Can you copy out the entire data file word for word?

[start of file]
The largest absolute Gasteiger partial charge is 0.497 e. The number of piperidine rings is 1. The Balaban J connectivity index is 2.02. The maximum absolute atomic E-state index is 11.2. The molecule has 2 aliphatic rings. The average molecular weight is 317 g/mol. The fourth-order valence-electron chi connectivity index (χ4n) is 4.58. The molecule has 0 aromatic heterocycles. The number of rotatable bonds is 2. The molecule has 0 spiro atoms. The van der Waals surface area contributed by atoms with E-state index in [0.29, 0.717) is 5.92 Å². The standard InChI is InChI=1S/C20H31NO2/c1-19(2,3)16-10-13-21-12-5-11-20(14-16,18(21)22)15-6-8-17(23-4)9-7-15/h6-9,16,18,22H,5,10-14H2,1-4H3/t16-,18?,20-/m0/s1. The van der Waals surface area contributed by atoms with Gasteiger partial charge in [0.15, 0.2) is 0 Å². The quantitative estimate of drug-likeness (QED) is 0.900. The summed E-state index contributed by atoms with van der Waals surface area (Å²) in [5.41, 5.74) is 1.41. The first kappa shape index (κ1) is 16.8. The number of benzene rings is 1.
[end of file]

The largest absolute Gasteiger partial charge is 0.497 e. The number of piperidine rings is 1. The Balaban J connectivity index is 2.02. The maximum absolute atomic E-state index is 11.2. The molecule has 2 aliphatic rings. The average molecular weight is 317 g/mol. The fourth-order valence-electron chi connectivity index (χ4n) is 4.58. The molecule has 0 aromatic heterocycles. The number of rotatable bonds is 2. The molecule has 0 spiro atoms. The van der Waals surface area contributed by atoms with E-state index in [0.29, 0.717) is 5.92 Å². The standard InChI is InChI=1S/C20H31NO2/c1-19(2,3)16-10-13-21-12-5-11-20(14-16,18(21)22)15-6-8-17(23-4)9-7-15/h6-9,16,18,22H,5,10-14H2,1-4H3/t16-,18?,20-/m0/s1. The van der Waals surface area contributed by atoms with Gasteiger partial charge in [0.15, 0.2) is 0 Å². The quantitative estimate of drug-likeness (QED) is 0.900. The summed E-state index contributed by atoms with van der Waals surface area (Å²) in [5.41, 5.74) is 1.41. The first kappa shape index (κ1) is 16.8. The number of benzene rings is 1.